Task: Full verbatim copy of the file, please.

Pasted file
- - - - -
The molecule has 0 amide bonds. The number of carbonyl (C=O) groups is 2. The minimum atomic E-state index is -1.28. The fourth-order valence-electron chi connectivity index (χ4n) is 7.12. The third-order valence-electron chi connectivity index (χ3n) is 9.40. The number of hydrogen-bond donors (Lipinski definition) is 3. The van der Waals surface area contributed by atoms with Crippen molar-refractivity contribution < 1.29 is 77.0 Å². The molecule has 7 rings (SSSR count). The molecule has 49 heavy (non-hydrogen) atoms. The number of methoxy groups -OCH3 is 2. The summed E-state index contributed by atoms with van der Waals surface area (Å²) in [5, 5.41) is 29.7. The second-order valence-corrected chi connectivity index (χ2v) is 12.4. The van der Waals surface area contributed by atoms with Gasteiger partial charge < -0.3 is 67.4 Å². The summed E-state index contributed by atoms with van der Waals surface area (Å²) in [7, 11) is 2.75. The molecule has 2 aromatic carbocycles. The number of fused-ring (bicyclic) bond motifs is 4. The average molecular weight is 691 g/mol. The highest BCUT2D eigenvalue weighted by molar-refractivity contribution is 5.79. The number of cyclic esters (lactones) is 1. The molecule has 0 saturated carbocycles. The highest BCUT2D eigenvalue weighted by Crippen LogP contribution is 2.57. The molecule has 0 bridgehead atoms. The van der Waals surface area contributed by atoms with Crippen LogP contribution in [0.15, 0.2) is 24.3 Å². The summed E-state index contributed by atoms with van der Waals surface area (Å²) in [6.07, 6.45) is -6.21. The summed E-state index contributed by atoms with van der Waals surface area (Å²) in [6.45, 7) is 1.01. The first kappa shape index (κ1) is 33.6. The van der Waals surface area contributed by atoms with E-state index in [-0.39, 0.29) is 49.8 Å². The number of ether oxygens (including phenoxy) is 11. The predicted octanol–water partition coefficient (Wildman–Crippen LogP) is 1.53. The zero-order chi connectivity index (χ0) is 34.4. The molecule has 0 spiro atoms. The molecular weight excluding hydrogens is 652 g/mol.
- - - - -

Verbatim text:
The molecule has 0 amide bonds. The number of carbonyl (C=O) groups is 2. The minimum atomic E-state index is -1.28. The fourth-order valence-electron chi connectivity index (χ4n) is 7.12. The third-order valence-electron chi connectivity index (χ3n) is 9.40. The number of hydrogen-bond donors (Lipinski definition) is 3. The van der Waals surface area contributed by atoms with Crippen molar-refractivity contribution < 1.29 is 77.0 Å². The molecule has 7 rings (SSSR count). The molecule has 49 heavy (non-hydrogen) atoms. The number of methoxy groups -OCH3 is 2. The summed E-state index contributed by atoms with van der Waals surface area (Å²) in [5, 5.41) is 29.7. The second-order valence-corrected chi connectivity index (χ2v) is 12.4. The van der Waals surface area contributed by atoms with Gasteiger partial charge < -0.3 is 67.4 Å². The summed E-state index contributed by atoms with van der Waals surface area (Å²) in [7, 11) is 2.75. The molecule has 2 aromatic carbocycles. The number of fused-ring (bicyclic) bond motifs is 4. The average molecular weight is 691 g/mol. The highest BCUT2D eigenvalue weighted by molar-refractivity contribution is 5.79. The number of cyclic esters (lactones) is 1. The molecule has 0 saturated carbocycles. The highest BCUT2D eigenvalue weighted by Crippen LogP contribution is 2.57. The molecule has 0 bridgehead atoms. The van der Waals surface area contributed by atoms with Crippen LogP contribution in [0.15, 0.2) is 24.3 Å². The summed E-state index contributed by atoms with van der Waals surface area (Å²) in [6.07, 6.45) is -6.21. The summed E-state index contributed by atoms with van der Waals surface area (Å²) in [6.45, 7) is 1.01. The first kappa shape index (κ1) is 33.6. The van der Waals surface area contributed by atoms with E-state index in [-0.39, 0.29) is 49.8 Å². The number of ether oxygens (including phenoxy) is 11. The predicted octanol–water partition coefficient (Wildman–Crippen LogP) is 1.53. The zero-order chi connectivity index (χ0) is 34.4. The molecule has 0 spiro atoms. The molecular weight excluding hydrogens is 652 g/mol.